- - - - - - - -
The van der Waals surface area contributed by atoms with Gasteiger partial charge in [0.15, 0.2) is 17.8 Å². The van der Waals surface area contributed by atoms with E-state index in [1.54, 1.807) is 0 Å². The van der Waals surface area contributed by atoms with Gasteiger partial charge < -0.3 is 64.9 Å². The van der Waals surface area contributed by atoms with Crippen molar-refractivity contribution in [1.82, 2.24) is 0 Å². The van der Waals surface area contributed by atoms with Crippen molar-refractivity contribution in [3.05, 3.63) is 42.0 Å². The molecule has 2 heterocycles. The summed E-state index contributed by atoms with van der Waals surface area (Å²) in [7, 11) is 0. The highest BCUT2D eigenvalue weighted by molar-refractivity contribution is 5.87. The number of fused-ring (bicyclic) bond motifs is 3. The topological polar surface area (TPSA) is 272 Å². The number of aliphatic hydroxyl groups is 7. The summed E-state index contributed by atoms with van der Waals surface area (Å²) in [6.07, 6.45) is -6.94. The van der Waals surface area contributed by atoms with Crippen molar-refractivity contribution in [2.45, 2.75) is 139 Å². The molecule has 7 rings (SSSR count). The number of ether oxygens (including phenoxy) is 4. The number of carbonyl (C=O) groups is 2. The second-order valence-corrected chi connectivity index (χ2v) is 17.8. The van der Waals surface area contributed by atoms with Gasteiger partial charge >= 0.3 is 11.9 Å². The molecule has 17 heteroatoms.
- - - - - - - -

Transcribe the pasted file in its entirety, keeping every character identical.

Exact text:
The van der Waals surface area contributed by atoms with Gasteiger partial charge in [0.15, 0.2) is 17.8 Å². The van der Waals surface area contributed by atoms with E-state index in [1.54, 1.807) is 0 Å². The van der Waals surface area contributed by atoms with Gasteiger partial charge < -0.3 is 64.9 Å². The van der Waals surface area contributed by atoms with Crippen molar-refractivity contribution in [1.82, 2.24) is 0 Å². The van der Waals surface area contributed by atoms with Crippen molar-refractivity contribution in [3.05, 3.63) is 42.0 Å². The molecule has 2 heterocycles. The summed E-state index contributed by atoms with van der Waals surface area (Å²) in [7, 11) is 0. The highest BCUT2D eigenvalue weighted by molar-refractivity contribution is 5.87. The number of fused-ring (bicyclic) bond motifs is 3. The topological polar surface area (TPSA) is 272 Å². The number of aliphatic hydroxyl groups is 7. The summed E-state index contributed by atoms with van der Waals surface area (Å²) in [6.07, 6.45) is -6.94. The van der Waals surface area contributed by atoms with Crippen molar-refractivity contribution in [2.45, 2.75) is 139 Å². The molecule has 7 rings (SSSR count). The number of ether oxygens (including phenoxy) is 4. The number of carbonyl (C=O) groups is 2. The second-order valence-corrected chi connectivity index (χ2v) is 17.8. The van der Waals surface area contributed by atoms with Gasteiger partial charge >= 0.3 is 11.9 Å². The molecule has 17 heteroatoms.